A contentious bill that would redirect state funds from a public school to pay for tuition and fees at a private school through a state voucher program has been approved by the Senate by a vote of 28-22. Under HB 1003, vouchers for students in grades 1 through 8 would be limited to $4,500 per school year. The bill also would limit the number of vouchers available to 7,500 the first year, 15,000 the second year, and no cap after that.
In addition, voucher eligibility would be limited to families with certain incomes. For families who qualify for the federal free and reduced lunch program (annual income less than $40,800 for a family of four), they could receive a voucher equal to 90 percent of the public school corporation’s per-pupil funding. With a household income of about $61,000, a student could receive a voucher in the amount of 50 percent of the school corporation’s per-pupil funding. Estimates by the nonpartisan Legislative Services Agency indicate this proposal will likely redirect $92M from public schools over the next two years.
The House must approve Senate changes made to the bill before it can advance to the governor.
One of several bills introduced this year to change how employees organize through unionization, House Bill 1203 would require all union formation votes to be done by secret ballot. The bill would eliminate the option for employees to organize under the traditional card sign-up process where employees sign authorization cards stating they want a union in their workplace. The bill would allow an employer to engage in a union organization campaign, as long as the involvement did not conflict with the National Labor Relations Act or another federal law or regulation concerning labor relations or labor organizations. The bill was previously approved in House, and approved in the Senate by a vote of 35-13. It has been returned to the house with where Senate amendments must be considered.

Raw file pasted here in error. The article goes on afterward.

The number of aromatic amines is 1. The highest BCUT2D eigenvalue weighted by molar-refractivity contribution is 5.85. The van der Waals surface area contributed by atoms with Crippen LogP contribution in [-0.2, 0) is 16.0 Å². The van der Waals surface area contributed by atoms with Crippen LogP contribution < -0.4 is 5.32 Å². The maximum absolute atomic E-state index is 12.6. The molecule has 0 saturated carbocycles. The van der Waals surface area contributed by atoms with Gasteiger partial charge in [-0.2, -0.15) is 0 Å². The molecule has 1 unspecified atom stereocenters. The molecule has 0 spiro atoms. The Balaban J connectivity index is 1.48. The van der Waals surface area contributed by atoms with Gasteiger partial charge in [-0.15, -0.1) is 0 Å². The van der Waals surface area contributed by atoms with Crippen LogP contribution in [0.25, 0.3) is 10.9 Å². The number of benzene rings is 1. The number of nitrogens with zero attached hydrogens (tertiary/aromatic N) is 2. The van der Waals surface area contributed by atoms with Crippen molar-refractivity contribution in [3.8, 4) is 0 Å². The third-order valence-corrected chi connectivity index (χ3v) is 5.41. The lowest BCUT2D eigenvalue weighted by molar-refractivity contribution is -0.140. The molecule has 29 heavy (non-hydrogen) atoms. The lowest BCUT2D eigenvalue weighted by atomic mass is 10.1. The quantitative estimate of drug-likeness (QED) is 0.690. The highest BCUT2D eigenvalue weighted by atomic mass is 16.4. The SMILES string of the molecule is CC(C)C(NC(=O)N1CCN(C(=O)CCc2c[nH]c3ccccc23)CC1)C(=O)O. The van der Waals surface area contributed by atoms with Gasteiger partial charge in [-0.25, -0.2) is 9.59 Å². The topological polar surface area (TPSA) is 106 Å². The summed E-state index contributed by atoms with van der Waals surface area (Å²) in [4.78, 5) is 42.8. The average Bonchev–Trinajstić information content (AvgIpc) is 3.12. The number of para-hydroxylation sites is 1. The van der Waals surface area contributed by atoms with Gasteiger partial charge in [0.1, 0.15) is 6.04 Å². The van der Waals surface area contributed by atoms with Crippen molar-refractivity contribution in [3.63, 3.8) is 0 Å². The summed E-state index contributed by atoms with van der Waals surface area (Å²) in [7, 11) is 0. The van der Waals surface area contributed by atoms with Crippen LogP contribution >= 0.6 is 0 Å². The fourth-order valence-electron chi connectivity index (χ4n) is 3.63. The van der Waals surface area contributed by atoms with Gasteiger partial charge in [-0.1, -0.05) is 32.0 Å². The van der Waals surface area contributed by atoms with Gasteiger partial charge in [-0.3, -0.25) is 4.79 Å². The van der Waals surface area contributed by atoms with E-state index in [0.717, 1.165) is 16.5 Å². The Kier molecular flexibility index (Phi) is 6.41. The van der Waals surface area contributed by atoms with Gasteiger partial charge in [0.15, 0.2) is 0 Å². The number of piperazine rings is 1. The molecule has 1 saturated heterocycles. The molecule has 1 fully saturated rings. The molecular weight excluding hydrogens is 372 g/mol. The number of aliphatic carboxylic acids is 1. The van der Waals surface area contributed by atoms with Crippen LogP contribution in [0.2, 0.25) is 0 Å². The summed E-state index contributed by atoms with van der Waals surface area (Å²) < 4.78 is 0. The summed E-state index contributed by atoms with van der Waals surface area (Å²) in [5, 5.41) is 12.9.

Similar language was proposed in a constitutional amendment, Senate Joint Resolution 10, which failed to advance in the House this year. In January, the National Labor Relations Board advised the Attorneys General of Arizona, South Carolina, South Dakota and Utah that similar constitutional amendments approved in those states, which govern the method by which employees choose union representation, conflict with federal labor law and, therefore, are pre-empted by the Supremacy Clause of the U.S. Constitution.
The Senate also advanced House Bill 1216, a bill that will raise the threshold for the application of the common construction wage statute from $150,000 to $250,000 for contracts awarded in 2012 and to $350,000 for contracts awarded after December 31, 2012. The bill was amended in the Senate to move language regarding union agreements for public works projects for further study instead of enactment. The bill now urges an interim legislative review on the use of labor agreements on public works projects and job classifications used in a common construction wage determination. The bill was previously approved in the House, approved in the Senate this week by a vote of 27-22, and will now return to the House for consideration of the Senate changes.